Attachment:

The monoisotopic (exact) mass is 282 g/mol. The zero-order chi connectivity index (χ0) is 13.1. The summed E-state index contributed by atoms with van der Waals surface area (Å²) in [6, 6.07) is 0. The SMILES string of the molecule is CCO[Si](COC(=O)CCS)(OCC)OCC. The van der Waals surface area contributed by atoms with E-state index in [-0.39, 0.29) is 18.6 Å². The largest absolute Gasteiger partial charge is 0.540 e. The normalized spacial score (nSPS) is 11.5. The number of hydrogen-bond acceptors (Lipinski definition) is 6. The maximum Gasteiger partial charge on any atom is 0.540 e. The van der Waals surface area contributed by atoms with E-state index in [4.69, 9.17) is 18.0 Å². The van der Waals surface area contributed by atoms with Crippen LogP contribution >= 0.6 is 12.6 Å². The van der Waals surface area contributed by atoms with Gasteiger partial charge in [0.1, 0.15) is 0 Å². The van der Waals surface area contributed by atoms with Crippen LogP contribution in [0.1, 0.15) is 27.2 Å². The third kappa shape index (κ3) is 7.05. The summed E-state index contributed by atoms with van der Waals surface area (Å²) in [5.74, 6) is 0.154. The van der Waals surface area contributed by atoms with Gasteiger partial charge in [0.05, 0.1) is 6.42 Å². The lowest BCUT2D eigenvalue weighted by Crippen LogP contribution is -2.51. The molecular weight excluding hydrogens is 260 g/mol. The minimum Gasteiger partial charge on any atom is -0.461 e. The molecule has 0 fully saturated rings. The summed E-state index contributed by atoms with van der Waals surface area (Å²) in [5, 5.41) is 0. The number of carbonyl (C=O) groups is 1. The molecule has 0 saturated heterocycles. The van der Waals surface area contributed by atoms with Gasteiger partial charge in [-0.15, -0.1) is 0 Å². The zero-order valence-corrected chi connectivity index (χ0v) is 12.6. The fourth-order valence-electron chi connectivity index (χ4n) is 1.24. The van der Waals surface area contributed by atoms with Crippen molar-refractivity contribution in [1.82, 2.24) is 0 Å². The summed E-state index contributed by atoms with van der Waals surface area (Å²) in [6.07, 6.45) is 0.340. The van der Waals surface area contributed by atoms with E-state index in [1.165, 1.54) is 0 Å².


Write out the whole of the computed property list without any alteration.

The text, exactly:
The monoisotopic (exact) mass is 282 g/mol. The zero-order chi connectivity index (χ0) is 13.1. The summed E-state index contributed by atoms with van der Waals surface area (Å²) in [6, 6.07) is 0. The SMILES string of the molecule is CCO[Si](COC(=O)CCS)(OCC)OCC. The van der Waals surface area contributed by atoms with E-state index in [-0.39, 0.29) is 18.6 Å². The largest absolute Gasteiger partial charge is 0.540 e. The normalized spacial score (nSPS) is 11.5. The number of hydrogen-bond acceptors (Lipinski definition) is 6. The maximum Gasteiger partial charge on any atom is 0.540 e. The van der Waals surface area contributed by atoms with E-state index in [4.69, 9.17) is 18.0 Å². The van der Waals surface area contributed by atoms with Crippen LogP contribution >= 0.6 is 12.6 Å². The van der Waals surface area contributed by atoms with Gasteiger partial charge in [0.1, 0.15) is 0 Å². The van der Waals surface area contributed by atoms with Crippen LogP contribution in [0.1, 0.15) is 27.2 Å². The third kappa shape index (κ3) is 7.05. The summed E-state index contributed by atoms with van der Waals surface area (Å²) in [5.74, 6) is 0.154. The van der Waals surface area contributed by atoms with Gasteiger partial charge in [0.05, 0.1) is 6.42 Å². The lowest BCUT2D eigenvalue weighted by Crippen LogP contribution is -2.51. The molecular weight excluding hydrogens is 260 g/mol. The minimum Gasteiger partial charge on any atom is -0.461 e. The molecule has 0 fully saturated rings. The summed E-state index contributed by atoms with van der Waals surface area (Å²) in [5, 5.41) is 0. The number of carbonyl (C=O) groups is 1. The molecule has 0 saturated heterocycles. The van der Waals surface area contributed by atoms with Gasteiger partial charge in [-0.15, -0.1) is 0 Å². The zero-order valence-corrected chi connectivity index (χ0v) is 12.6. The fourth-order valence-electron chi connectivity index (χ4n) is 1.24. The van der Waals surface area contributed by atoms with Crippen molar-refractivity contribution in [1.82, 2.24) is 0 Å². The summed E-state index contributed by atoms with van der Waals surface area (Å²) in [6.07, 6.45) is 0.340. The van der Waals surface area contributed by atoms with E-state index in [1.165, 1.54) is 0 Å².